Exclusive: Shu Sakuratani Talks About Rooster Fighter Manga, Western Influence & Life As Mangaka

Shu Sakuratani Rooster Fighter

Rooster Fighter manga captured the attention of readers with its unique (and totally bizarre) concept. With Viz releasing the manga in English, overseas fans too got a taste of the manga. Not just was it good for the laughs, the art and also the action sequences were good enough to keep people hooked.

Intrigued by the idea behind Rooster Fighter, Animehunch Team decided to discuss the nuances of the manga with author Shu Sakuratani.

Read on to know why Sakuratani chose a Rooster as the protagonist and who he took inspiration from to make the character.

Can you tell us something about yourself? What inspired you to become a manga artist?

I was working for a company, but quit, and the part-time work I took on after that was incredibly draining. Right around the time I was desperate to make a change, I encountered a manga called Sexy Commando Gaiden: Sugoi yo!! Masaru-san, and was amazed that such a manga could exist, which inspired me to become a manga artist. I would draw for fun as a student, but I had no idea that I would later become a manga artist.

Rooster Fighter has quite the unique plot. It has managed to capture the attention of a lot of readers, including us. Could you tell us how you got the idea for Rooster Fighter and the reason you chose a rooster to be the protagonist?

To be honest, I was actually in a bit of a rut trying to come up with ideas until I came up with a rooster. I had gone through several other types of living beings, but a rooster felt like the perfect fit. When I was little, I actually had a rooster as a pet, so that may have influenced me. Once I had a rooster set as my protagonist, everything else came together quickly from there.

Did the personality of the protagonist, Keiji, evolve, from the time you came up with the story, to the time you were done with its final draft?

At the beginning of the story, Keiji dislikes children, but as his bond with Piyoko develops, his dislike of her begins to fade, and he puts his all into saving her. I think that shows how he evolves as a character over time.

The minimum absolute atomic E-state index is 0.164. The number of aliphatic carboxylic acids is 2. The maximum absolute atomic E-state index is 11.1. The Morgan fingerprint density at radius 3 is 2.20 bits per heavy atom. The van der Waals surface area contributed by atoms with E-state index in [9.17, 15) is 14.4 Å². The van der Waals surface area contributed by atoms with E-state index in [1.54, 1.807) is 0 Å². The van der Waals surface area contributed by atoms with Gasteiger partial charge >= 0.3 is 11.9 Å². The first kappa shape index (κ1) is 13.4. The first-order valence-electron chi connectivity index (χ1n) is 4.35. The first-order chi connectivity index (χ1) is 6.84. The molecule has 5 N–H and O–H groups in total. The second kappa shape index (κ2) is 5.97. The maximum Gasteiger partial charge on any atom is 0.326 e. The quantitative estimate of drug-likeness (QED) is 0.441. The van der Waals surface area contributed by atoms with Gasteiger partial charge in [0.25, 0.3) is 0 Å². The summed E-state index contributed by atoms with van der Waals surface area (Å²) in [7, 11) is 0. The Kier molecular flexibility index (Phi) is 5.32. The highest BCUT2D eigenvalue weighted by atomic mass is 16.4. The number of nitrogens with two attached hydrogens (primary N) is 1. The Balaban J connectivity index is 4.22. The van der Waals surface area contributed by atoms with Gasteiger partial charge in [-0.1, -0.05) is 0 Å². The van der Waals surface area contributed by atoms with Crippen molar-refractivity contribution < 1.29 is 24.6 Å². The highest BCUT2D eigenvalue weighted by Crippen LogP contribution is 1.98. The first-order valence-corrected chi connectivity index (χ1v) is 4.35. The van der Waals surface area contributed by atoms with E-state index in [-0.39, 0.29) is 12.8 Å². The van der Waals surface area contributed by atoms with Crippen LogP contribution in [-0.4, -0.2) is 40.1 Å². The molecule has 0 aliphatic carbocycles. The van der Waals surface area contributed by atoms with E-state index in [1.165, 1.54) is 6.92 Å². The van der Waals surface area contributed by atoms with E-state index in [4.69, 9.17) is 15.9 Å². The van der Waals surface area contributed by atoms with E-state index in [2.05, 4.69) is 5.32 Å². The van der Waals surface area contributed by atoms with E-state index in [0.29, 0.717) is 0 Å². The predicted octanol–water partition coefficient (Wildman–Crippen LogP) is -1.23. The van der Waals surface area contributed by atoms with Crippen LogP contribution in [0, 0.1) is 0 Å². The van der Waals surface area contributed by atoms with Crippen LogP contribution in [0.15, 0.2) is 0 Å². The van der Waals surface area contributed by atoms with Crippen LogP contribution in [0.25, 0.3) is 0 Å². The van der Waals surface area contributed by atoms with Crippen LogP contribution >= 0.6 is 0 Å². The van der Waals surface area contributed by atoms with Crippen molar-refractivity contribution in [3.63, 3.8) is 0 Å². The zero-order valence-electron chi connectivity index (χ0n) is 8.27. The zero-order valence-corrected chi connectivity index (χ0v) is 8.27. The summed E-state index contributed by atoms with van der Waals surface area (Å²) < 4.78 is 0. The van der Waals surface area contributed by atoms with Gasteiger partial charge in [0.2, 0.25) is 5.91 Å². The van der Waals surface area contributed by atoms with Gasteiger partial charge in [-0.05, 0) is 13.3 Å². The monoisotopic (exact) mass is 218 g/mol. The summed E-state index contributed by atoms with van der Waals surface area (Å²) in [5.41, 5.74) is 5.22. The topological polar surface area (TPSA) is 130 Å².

Is Keiji’s personality inspired by any person or character in particular?

I think I may have been influenced by the late, great actor Ken Takakura’s overwhelming yet taciturn presence. I also love Clint Eastwood’s Gran Torino, so it may have influenced this series as well.

Despite being labelled as an action comedy, Rooster Fighter has a fair share of its slice of life, and even sad moments. How do you balance the elements of humor and the other emotions in the story?

I want to keep the primary focus of the series as being an action manga, so my first priority is the action scenes, and then I work backward from there to work in the drama and the comedy if there’s room for it. Occasionally, my priorities will shift, but my primary goal is building up Keiji as a character. It sounds like there may be plans for a video game as well.

Is there any character in the manga to whom you could relate a lot?

Elizabeth, I think. I like how she can’t quite be forthcoming with the person she likes, and gets jealous, just like a normal human girl. Perhaps it’s more that I feel a sense of familiarity from her and less that I can directly relate.

Finally, do you have any message that you’d like to give the overseas fans?

I’m so thankful for all of the support I receive from places all over the world. I look at every message I receive on Twitter. I had no idea this series would be so beloved. As a manga artist, there’s no greater joy than that. Thank you so much!

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